Meantime, oil prices rose to a 10-year high in August. Brent Blend futures contract for Sept-ember delivery reached a post-Gulf war high of $32.80 before closing at $32.18 amid worries that that the peak winter demand in the U.S. could be met. However, that was before the API weekly stock report showed that crude supplies the previous week had risen faster than expected, jumping 7.4 million bbl to 286.4 million bbl.

After a meeting of OPEC governors, OPEC Secretary General Rilwanu Lukman said OPEC planned to raise output if oil prices remained above the $28/bbl level through a September 10 OPEC meeting in Venezuela.

Venezuela President Hugo Chavez has been touring OPEC nations drumming up support for the OPEC summit meeting in Caracas. "We don't want prices to drop below the present level," Chavez said. "If that happened we would be passing a death sentence on ourselves and our people."

UK DTI sets platform abandonment guidelines

The UK Department of Trade & Industry (DTI) issued new guidance notes for decommissioning offshore oil and gas installations, putting into practice the Ospar convention, agreed in 1998 following the Brent spar controversy.

UK Energy Minister Helen Liddell said the decommissioning of offshore installations is inevitable but "it must be done in accordance with domestic legislation and all our international commitments.

Offshore oil and gas operators are required to submit decommissioning programs for approval. The presumption is that the vast majority of installations will be returned to shore for dismantling or for re-use opportunities elsewhere. She said the government wants to encourage the re-use of rigs, and she welcomed the recent Inland Revenue announcement extending tax relief to the costs of making installations and pipelines available for re-use.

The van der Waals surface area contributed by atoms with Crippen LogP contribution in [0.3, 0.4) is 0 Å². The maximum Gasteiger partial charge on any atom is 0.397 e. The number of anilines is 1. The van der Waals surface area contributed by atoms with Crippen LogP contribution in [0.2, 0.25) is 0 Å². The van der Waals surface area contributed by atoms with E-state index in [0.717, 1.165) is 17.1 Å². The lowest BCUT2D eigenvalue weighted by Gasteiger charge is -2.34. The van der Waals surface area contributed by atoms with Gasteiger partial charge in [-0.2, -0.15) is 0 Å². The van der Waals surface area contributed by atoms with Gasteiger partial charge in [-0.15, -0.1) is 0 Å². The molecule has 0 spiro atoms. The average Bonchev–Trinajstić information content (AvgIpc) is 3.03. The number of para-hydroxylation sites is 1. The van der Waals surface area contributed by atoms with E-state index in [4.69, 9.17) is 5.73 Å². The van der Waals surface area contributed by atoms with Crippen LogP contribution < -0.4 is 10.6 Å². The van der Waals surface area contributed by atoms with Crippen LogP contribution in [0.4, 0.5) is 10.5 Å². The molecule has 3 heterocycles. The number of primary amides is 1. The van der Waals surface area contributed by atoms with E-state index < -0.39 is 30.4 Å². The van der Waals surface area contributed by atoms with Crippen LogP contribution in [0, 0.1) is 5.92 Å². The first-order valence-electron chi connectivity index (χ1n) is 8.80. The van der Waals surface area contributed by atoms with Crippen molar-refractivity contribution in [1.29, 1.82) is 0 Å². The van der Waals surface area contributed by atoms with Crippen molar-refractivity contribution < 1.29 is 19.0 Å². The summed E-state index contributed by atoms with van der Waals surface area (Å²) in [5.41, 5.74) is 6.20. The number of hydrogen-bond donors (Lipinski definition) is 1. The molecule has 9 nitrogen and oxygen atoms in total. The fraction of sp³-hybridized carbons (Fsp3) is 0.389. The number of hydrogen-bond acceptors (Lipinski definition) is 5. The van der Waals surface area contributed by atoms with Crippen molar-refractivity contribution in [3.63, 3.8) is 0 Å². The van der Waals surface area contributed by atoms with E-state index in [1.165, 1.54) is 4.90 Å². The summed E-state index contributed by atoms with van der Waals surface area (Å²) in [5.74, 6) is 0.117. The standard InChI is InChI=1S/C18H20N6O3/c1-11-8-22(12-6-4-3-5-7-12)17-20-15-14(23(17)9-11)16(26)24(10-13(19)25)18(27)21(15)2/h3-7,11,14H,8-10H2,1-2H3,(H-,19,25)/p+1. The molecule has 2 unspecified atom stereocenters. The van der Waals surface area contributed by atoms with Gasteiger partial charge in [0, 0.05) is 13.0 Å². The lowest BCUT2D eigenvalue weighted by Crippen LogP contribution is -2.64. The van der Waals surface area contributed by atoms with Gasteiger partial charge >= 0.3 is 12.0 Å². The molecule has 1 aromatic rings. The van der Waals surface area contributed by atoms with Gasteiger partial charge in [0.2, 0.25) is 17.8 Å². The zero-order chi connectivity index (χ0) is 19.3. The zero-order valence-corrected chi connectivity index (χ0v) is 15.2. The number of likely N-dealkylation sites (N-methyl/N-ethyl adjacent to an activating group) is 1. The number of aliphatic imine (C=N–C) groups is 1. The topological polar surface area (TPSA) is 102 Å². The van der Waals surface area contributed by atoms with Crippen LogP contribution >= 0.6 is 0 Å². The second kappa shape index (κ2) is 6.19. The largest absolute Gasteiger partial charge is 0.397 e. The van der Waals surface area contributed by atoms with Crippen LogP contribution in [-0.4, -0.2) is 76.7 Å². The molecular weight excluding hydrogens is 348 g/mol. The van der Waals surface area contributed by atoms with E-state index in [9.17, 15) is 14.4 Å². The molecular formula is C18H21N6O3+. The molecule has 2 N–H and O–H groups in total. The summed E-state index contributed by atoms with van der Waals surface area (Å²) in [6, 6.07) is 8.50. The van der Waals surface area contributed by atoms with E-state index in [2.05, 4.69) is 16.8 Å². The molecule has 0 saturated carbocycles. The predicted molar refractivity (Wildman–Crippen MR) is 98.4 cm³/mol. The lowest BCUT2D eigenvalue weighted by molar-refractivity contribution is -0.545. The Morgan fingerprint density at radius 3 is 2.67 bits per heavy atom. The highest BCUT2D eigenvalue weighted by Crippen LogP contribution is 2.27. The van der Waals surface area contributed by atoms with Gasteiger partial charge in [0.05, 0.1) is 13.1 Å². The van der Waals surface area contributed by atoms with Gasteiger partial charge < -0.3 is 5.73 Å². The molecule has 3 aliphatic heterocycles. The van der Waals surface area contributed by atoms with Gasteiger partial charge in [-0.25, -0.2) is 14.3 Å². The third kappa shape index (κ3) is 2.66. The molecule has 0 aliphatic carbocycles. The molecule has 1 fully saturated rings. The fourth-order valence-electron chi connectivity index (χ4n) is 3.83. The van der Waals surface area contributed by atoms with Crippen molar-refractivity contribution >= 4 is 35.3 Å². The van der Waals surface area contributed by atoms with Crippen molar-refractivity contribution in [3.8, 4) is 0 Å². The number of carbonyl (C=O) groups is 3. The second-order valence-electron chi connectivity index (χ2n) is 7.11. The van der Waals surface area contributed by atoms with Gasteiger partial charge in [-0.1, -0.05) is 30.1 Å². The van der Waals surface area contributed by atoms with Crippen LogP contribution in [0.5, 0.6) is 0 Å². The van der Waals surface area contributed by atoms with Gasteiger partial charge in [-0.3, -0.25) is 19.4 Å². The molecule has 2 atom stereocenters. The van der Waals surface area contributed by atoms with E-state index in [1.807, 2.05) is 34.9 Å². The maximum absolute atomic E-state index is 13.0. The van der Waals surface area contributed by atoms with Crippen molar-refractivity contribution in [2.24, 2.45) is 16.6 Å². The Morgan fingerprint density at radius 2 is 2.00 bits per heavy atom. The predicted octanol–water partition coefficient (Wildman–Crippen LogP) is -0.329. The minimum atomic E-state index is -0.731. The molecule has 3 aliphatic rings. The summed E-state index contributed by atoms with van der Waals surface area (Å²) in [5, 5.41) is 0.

Shuttle part of giant $20-40 billion cost in future years

Marine Shuttle Operations Norway was awarded a joint industry project covering the Offshore Shuttle, the company's decommissioning concept. The JIP (joint venture project) is an initiative of five oil companies, Elf, Phillips, Shell, BP and Kerr-McGee, to encourage the development of new technology for safe and competitive removal of oil and gas installations offshore.

The objective is to improve the confidence in the technical maturity and robustness of the Offshore Shuttle to safely remove and transfer to shore a platform topsides under North Sea conditions. The JIP will focus on key operations and functions such as stationkeeping, platform modifications, load transfer, transportation and transfer ashore. The JIP is scheduled to be complete by the first quarter 2001.

Marine Shuttle Operations says there are more than 6,500 offshore installations on the continental shelf of 53 countries. It believes that over the next 30 years that most of the installations will have to be decommissioned at a total estimated cost of $20-$40 billion. The company believes that the Offshore Shuttle will be capable of lifting and carrying most of the largest installations without extensive cutting or dismantling.

Norway's environmental goals updated

An updated set of environmental goals for Norway's offshore industry was presented in a final report from Miljosok, the joint industry and authority forum for studying environmental issues. The report sets forth several goals to be met by 2010, including:

  • No harmful emissions to the sea
  • That Norway's oil and gas operations be acknowledged as a leader in developing and applying environmentally friendly technology
  • To work out ways of achieving cost efficiency in environmental measures
  • To further develop the technology for recovering and disposing of carbon dioxide at acceptable costs
  • To make progress in developing a market for carbon dioxide as an injection gas for reservoirs.

The report also calls for the use of natural gas by domestic industry and proposes that by 2005, firm plans for the industrial use of gas be developed. Virtually all of Norway's gas is presently exported. The report avoids mention of the controversial issue of gas-fired power stations. Miljosok recommends that follow-up work be taken over by the Norwegian Oil Industry Association.